• Is she trying to rile him up so he will get in trouble, too?

Once you figure out what might be behind her behavior and other factors that might be impacting it, you can teach her an appropriate replacement behavior to meet her needs and adjust your schedule or expectations if needed. Talk about options and let her choose something she feels comfortable trying. Remember, she’ll need time and opportunity to practice the new behavior with lots of support from you.

Make a point to catch your daughter making good choices and notice and recognize all the little things she is doing well throughout the day. An easy way to do this is to say, “Thank you for…” We often focus on what isn’t happening and forget to recognize what is. Research shows that it takes five positive comments to outweigh one negative one. Challenge yourself to a ratio of five to one with your daughter (and anyone else in the family who may need it).

When your daughter misbehaves, act rather than react. Re-teach the expected behavior and set limits using reminders instead of reprimands as much as possible. Take a breath or two before you respond, check your tone of voice and body language, and think about the situation from her perspective. Also, make sure you have her attention before giving directions to minimize incidents of “not listening.”

You may also want to take a look at your little obedient one to see if he is doing anything that may be exacerbating situations with his sister. Even if he isn’t, he may need to work on more effective strategies to respond to his sister. Discussing actions both children can take to improve their behavior can help to balance out the perspective that she’s the only one who gets in trouble.

Rivalry and competition is a common issue between siblings. Encouraging cooperative activities where they work together toward a common goal can support them in developing a balanced and positive relationship.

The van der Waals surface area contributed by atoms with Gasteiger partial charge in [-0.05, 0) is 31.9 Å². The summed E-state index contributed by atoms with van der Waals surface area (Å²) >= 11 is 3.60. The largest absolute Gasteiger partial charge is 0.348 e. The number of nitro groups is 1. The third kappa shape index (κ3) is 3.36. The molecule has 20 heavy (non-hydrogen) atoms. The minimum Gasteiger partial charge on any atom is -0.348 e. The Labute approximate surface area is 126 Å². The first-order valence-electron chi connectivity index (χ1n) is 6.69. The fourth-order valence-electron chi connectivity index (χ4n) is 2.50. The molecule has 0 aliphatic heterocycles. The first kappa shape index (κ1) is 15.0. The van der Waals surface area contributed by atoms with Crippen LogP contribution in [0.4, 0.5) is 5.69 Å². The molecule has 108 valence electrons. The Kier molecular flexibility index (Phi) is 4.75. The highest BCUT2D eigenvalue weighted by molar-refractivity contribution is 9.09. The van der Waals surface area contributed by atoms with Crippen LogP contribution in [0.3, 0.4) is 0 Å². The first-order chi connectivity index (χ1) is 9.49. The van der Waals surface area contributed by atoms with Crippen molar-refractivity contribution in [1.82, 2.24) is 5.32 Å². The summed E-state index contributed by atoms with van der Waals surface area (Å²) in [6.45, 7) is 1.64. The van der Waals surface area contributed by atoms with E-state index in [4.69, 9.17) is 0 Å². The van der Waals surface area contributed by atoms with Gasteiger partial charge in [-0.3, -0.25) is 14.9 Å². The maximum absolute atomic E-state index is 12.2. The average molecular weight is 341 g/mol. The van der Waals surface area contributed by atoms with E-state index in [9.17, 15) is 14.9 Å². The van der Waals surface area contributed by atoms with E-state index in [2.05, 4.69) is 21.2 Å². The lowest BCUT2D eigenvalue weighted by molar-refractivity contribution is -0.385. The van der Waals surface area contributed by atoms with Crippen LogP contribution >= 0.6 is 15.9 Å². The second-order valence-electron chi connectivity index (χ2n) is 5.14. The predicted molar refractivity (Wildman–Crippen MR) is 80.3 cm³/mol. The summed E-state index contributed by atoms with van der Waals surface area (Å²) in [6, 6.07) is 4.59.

Finally, you note that your daughter is a “fun spitfire.” Does she know you think those qualities are fun? Be sure to let her know how her personality contributes to the family fun and acknowledge the positive qualities of both of your children. A great book to read with them on this topic is I Love You the Purplest by Barbara M. Joose.

How do you manage the different needs and personalities of your children?

Motherhood is an amazing journey that can have its share of Mama Drama. The Mama Drama column runs on Fridays with everyday mothering questions from readers and answers providing strategies to tackle these daily challenges. Send your questions and challenges to [email protected], and your Mama Drama could be our next column! Lisa is also available for private consultations. All emails and identifying information will remain confidential. Read more of Lisa’s parenting perspective at her Laughing Yoga Mama blog.

Mama Drama: Responding to Rudeness from Other People’s Kids

Dear Mama Drama:

I’ve had a few experiences with rude children that have stumped me. I don’t really know how to deal with other people’s kids who are disrespectful. Where is the line?

(photo credit)